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Home :: Archive :: 2005 :: December ::
Gertrude-Ophelia
The Shakespeare Conference: SHK 16.1986  Thursday, 1 December 2005

[1] 	From: 	Jay Feldman <
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	Date: 	Wednesday, 30 Nov 2005 07:41:00 -1000
	Subj: 	Re: SHK 16.1975 Gertrude-Ophelia

[2] 	From: 	Margaret Litvin <
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	Date: 	Wednesday, 30 Nov 2005 12:59:13 -0500
	Subj: 	Re: SHK 16.1965 Gertrude-Ophelia

[3] 	From: 	Bill Lloyd <
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	Date: 	Wednesday, 30 Nov 2005 13:02:03 EST
	Subj: 	Re: SHK 16.1975 Gertrude-Ophelia

[4] 	From: 	John W. Kennedy <
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	Date: 	Wednesday, 30 Nov 2005 13:20:53 -0500
	Subj: 	Re: SHK 16.1975 Gertrude-Ophelia

[5] 	From: 	Larry Weiss <
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	Date: 	Wednesday, 30 Nov 2005 13:50:31 -0500
	Subj: 	Re: SHK 16.1975 Gertrude-Ophelia

[6] 	From: 	Donald Bloom <
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	Date: 	Wednesday, 30 Nov 2005 14:33:58 -0600
	Subj: 	RE: SHK 16.1975 Gertrude-Ophelia

[7] 	From: 	John Reed <
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	Date: 	Thursday, 01 Dec 2005 06:45:25 +0000
	Subj: 	Re: Gertrude-Ophelia


[1]-----------------------------------------------------------------
From: 		Jay Feldman <
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Date: 		Wednesday, 30 Nov 2005 07:41:00 -1000
Subject: 16.1975 Gertrude-Ophelia
Comment: 	Re: SHK 16.1975 Gertrude-Ophelia

". . . thinking spectators/readers cannot help but wonder why Gertrude,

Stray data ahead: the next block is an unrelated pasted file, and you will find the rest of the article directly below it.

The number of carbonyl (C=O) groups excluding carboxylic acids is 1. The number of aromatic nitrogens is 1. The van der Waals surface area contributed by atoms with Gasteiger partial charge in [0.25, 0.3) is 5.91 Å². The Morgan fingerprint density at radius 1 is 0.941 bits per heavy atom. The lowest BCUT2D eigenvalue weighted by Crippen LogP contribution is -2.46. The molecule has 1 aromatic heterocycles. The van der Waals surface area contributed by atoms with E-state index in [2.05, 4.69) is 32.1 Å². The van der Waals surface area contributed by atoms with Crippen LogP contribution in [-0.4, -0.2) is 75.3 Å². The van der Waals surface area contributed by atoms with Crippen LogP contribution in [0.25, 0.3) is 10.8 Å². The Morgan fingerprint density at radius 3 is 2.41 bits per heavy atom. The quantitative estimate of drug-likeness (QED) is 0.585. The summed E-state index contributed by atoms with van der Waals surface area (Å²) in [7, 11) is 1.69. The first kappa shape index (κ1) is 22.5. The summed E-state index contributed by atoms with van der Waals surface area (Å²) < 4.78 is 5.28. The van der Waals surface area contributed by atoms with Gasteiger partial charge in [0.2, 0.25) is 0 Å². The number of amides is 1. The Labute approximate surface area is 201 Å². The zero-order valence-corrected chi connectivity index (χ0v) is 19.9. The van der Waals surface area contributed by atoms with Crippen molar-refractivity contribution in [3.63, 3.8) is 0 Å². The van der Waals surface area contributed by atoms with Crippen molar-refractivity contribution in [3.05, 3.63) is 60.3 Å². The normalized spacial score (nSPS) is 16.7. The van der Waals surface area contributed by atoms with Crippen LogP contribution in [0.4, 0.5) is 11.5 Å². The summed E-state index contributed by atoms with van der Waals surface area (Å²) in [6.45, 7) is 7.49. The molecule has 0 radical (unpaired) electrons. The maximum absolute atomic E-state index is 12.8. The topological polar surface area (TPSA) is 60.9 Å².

who was apparently an eyewitness to Ophelia's death, did not help her or 
call for help - the drowning takes a long time, even in the telling on 
stage!"

A non-scholar's response to Ed Taft's answerless question:

- It is Gertrude's breathing time of day. She has climbed the four 
flights to the ramparts and looks on the high eastward hill where the 
stream flows. There she spies Ophelia's danger and instantly orders her 
ladies and guards to her aid. She remains to observe. -

Works for me - Jay

[2]-------------------------------------------------------------
From: 		Margaret Litvin <
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Date: 		Wednesday, 30 Nov 2005 12:59:13 -0500
Subject: 16.1965 Gertrude-Ophelia
Comment: 	Re: SHK 16.1965 Gertrude-Ophelia

Couldn't resist belatedly chiming in from a cross-cultural perspective.

In the Arab world, there is a fairly accepted reading among directors 
and critics that accuses the whole Claudius regime, not just Gertrude, 
of Ophelia's murder.  The evidence is pretty much the usual: lack of 
witnesses at the drowning; Gertrude's too-flowery elegy; and the textual 
hints of Claudius' excessive interest in Ophelia, whether as an 
attractive woman or as a source of subversive talk ("Pretty Ophelia ... 
Follow her close, give her good watch, I pray you.").  One Egyptian 
critic admits she is haunted by Claudius' earlier line, referring to 
Hamlet: "Madness in great ones must not unwatched go."

But what makes this interpretation work on stage is the character of 
Claudius, played as a plausibly monstrous tyrant, 

 

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